Principles of Accounting- Statement of Cash Flows

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Principles of Accounting- Statement of Cash Flows

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Only one method to prepare cash flows from investing and financing: the direct method

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Nội dung Text: Principles of Accounting- Statement of Cash Flows

  1. Fulbright Economics Teaching Program Principles of accounting Lecture 4 2005-2006 Fulbright Economics Teaching Program Ho Chi Minh City, Vietnam Academic Year: 2005-2006 Principles of Accounting 7/17/2006 Nguyễn Tấn Bình 1 Lecture Notes 4 Statement of Cash Flows 7/17/2006 Nguyễn Tấn Bình 2 Nguyen Tan Binh 1
  2. Fulbright Economics Teaching Program Principles of accounting Lecture 4 2005-2006 The main objective of the statement of cash flows • Shows the relationship between the Net Income and Net Cash Flow • Explains how cash is generated and used during a business period • Evaluates the ability to pay debt in time • This information is very useful to decision makers (managers, lenders, shareholders…) in forecasting the future cash flows 7/17/2006 Nguyễn Tấn Bình 3 The necessity of the statement of cash flows Additionally provides a lot of important information that the balance sheet and the income statement cannot to provide: • The balance sheet only reflects the values and the sources of assets at a certain date (a point of time) How to know how much the firm has disbursed for purchases (or collected from liquidations) of fixed assets during a business period? How to know how much the firm has borrowed (or paid back) during a business period? 7/17/2006 Nguyễn Tấn Bình 4 Nguyen Tan Binh 2
  3. Fulbright Economics Teaching Program Principles of accounting Lecture 4 2005-2006 The necessity of the statement of cash flows Additionally provides a lot of important information that the balance sheet and the income statement fail to provide: • The income statement is made on the accrual, not the cash, basis of accounting Why does a firm show profit but have no cash, and vice versa? How to explain changes (increases or decreases) in cash balance from the beginning to the end of the business period? 7/17/2006 Nguyễn Tấn Bình 5 What is called “cash” in the statement of cash flows • Cash, bank deposits, floats, and cash equivalent securities • Cash equivalent securities include – Marketable securities with high liquidity – Easy to be transferred into cash 7/17/2006 Nguyễn Tấn Bình 6 Nguyen Tan Binh 3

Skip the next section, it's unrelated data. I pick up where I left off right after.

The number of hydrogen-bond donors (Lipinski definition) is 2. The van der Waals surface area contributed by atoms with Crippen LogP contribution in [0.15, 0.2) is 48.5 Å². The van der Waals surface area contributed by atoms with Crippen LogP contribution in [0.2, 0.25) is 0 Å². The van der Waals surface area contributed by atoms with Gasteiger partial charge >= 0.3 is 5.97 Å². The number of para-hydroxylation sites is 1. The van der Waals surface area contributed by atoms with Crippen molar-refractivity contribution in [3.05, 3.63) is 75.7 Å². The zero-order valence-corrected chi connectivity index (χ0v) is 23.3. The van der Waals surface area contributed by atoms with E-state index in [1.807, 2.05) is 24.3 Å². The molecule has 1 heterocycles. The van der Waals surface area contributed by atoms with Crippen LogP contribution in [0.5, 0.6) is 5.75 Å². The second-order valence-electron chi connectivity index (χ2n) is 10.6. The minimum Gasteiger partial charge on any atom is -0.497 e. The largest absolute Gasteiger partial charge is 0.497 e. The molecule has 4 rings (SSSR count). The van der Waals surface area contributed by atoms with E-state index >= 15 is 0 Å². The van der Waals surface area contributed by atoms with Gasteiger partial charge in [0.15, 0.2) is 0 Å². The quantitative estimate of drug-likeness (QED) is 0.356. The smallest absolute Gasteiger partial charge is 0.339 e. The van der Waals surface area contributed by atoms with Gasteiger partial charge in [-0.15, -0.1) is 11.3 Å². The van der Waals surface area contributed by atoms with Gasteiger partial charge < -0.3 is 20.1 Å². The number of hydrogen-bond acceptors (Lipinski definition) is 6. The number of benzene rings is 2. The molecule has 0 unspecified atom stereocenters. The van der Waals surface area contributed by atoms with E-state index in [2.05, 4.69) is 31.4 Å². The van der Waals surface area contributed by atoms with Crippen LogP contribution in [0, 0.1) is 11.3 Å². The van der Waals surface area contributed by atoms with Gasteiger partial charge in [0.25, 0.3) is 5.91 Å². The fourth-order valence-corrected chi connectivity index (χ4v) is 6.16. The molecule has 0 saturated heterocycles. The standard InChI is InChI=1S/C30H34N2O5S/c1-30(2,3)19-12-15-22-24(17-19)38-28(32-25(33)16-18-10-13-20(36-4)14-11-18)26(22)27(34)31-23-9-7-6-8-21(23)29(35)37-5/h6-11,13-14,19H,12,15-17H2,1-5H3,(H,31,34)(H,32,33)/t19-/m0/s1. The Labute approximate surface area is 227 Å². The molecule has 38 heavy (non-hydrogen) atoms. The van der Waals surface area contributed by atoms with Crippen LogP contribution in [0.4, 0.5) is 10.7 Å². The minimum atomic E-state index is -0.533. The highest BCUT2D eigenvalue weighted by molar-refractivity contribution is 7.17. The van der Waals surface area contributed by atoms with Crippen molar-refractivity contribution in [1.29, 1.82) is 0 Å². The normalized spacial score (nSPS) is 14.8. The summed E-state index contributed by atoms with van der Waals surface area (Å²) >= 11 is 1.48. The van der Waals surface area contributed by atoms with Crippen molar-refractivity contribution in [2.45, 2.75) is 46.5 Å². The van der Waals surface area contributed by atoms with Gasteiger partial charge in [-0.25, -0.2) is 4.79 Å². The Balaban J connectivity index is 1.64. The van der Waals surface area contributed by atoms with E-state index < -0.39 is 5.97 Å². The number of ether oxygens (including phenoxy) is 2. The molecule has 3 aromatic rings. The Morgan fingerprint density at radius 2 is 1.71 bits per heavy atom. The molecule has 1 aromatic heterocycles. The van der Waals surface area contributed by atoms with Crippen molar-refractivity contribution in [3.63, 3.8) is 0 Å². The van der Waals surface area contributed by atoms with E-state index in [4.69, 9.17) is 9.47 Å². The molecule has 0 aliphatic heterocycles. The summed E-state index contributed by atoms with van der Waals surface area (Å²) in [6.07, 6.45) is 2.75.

4. Fulbright Economics Teaching Program Principles of accounting Lecture 4 2005-2006 Classification of cash flows A firm of any form or any size has 3 types of activities: 1. Operating 2. Investing 3. Financing The statement of cash flows reflects three cash flows from the three above activities 7/17/2006 Nguyễn Tấn Bình 7 Cash flow from operating • Disbursement flows into and receipt flows from the main operating activity of the firm • There are two methods to calculate the cash flow from operating activity: – Direct method – Indirect method 7/17/2006 Nguyễn Tấn Bình 8 Nguyen Tan Binh 4
  5. Fulbright Economics Teaching Program Principles of accounting Lecture 4 2005-2006 Cash flow from operating Receipt flows (inflows) include: – Collections from customers – Interest receipt, receipt from other operations – Dividend receipt (from investments in other companies) 7/17/2006 Nguyễn Tấn Bình 9 Cash flow from operating Disbursement flows (outflows) include – Payment to suppliers – Interest, tax payments – Salary payment of er ord he ot yt Pa – Payment to other operations 7/17/2006 Nguyễn Tấn Bình 10 Nguyen Tan Binh 5
  6. Fulbright Economics Teaching Program Principles of accounting Lecture 4 2005-2006 Cash flows from investing and financing • Only one method to prepare cash flows from investing and financing: the direct method • Shows the actual disbursement and receipt flows 7/17/2006 Nguyễn Tấn Bình 11 Cash flow from investing • Disbursement and receipt flows for purchases and sales of fixed assets, investments, and investment recovery 7/17/2006 Nguyễn Tấn Bình 12 Nguyen Tan Binh 6